One year later, SLS fails to turn a profit

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The newest hotel-casino on the Las Vegas Strip has been open for almost a year, and it has yet to turn a profit. In fact, the SLS Las Vegas is losing millions of dollars.

It isn’t unusual for new resorts to lose money while trying to gain a foothold, but the SLS Las Vegas is hemorrhaging money.

The property has switched  restaurants, closed the buffet and changed entertainment options, but their biggest problem is years away from being fixed.

The SLS opened in Aug. 2014. Stockbridge Capital and SBE Entertainment spent $415 million turning the old Sahara hotel and casino into something stylish and new.

There was a great celebration on opening night and the place was packed, but since then the SLS has had trouble attracting customers. It has also faced a series of setbacks.

Sam Nazarian, the driving force behind the SLS brand, gave up day-to-day operations of the hotel after flunking a drug test with the Gaming Control Board and admitted he paid millions of dollars in extortion money to a convicted felon.

His hotel has been bleeding money ever since.

Hoping to get a boost from Rock in Rio, a music festival held across the street in May, the property still lost $48.6 million in the second quarter compared to a  $35 million dollar loss in the first quarter.

SLS lost $5 million on food and beverages alone. The property is getting squeezed by mounting debt. It paid  $8.9 million in interest in the second quarter compared to $5.7 million a year earlier.

“They definitely seemed to have struggled out of the gate and they are still struggling so it’s taking them time to find traction in this marketplace,” said David Schwartz, UNLV gaming research director. 


He says the SLS’s biggest problem is its location. It is somewhat isolated on the north end of the Las Vegas Strip and it’s too far away from the heart of the action.  

Unfortunately for the owners of the SLS, it will be years before the neighborhood builds out.     

A half-mile down the Strip, the World Resorts property isn’t expected to open until 2018, the Las Vegas Convention Center won’t finish converting the Riviera until in 2019. In addition, the unfinished eyesore that is the Fountainbleu remains the biggest question mark in town.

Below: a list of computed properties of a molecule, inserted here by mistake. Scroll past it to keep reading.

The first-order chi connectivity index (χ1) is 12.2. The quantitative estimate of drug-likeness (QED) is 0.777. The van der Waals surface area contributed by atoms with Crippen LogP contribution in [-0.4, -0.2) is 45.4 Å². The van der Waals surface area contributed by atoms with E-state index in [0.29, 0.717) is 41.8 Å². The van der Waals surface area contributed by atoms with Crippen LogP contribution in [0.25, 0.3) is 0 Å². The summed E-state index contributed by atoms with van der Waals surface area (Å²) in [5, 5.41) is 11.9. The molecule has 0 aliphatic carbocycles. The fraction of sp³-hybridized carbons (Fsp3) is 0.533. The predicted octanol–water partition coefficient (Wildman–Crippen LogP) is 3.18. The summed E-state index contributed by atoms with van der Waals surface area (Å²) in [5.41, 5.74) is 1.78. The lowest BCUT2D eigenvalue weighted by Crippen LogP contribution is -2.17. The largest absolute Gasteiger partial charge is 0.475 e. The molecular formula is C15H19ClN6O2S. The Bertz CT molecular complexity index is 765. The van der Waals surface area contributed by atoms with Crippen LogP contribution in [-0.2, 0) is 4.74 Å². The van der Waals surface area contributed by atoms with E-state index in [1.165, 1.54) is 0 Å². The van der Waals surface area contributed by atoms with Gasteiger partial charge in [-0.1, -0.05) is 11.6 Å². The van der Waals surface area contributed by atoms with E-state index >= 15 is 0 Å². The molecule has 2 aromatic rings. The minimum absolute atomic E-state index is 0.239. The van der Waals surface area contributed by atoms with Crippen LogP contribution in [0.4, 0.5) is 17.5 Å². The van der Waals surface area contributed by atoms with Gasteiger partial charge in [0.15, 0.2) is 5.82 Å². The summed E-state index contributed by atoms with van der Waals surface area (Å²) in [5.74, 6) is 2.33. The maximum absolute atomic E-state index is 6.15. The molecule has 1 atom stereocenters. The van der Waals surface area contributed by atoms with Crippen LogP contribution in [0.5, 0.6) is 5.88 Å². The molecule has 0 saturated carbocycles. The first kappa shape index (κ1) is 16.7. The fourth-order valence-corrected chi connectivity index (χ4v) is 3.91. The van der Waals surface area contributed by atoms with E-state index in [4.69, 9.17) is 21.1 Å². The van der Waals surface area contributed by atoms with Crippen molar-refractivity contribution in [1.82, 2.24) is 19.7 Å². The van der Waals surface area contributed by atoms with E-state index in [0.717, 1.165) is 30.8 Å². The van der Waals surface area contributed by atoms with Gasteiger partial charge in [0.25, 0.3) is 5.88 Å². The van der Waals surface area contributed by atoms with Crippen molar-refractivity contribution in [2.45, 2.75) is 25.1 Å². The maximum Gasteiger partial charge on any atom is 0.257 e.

“I guess that the directors of Stockbridge would have a very tough decision to make,” Schwartz said. Do they cut their losses, or do they put more money in? Especially if it’s very close to when these other properties are opening and you’re going to see a turnaround. You suddenly, if you’ve got so many more people coming to that neighborhood, you’d look pretty stupid if you closed. So they’ll have a tough decision o make if they’re not breaking even by around that time.”

Stockbridge Capital said it would contribute as much as $40 million through the end of the year to pay the bills,  but what about after that?

8 News NOW submitted questions to SLS President Scott Kreeger about whether the SLS would hold on for a few more years and wait for the increased foot traffic? He was also asked about whether the $40 million from Stockbridge was enough and if there were any plans to close the property.

Kreeger did not respond to 8 News NOW.

The last major property to open on the Strip, the Cosmopolitan, lost money for almost four years and was sold before it recently made it’s first quarterly profit.

But the Cosmopolitan has an advantage over the SLS, it has a steady stream of foot traffic.  

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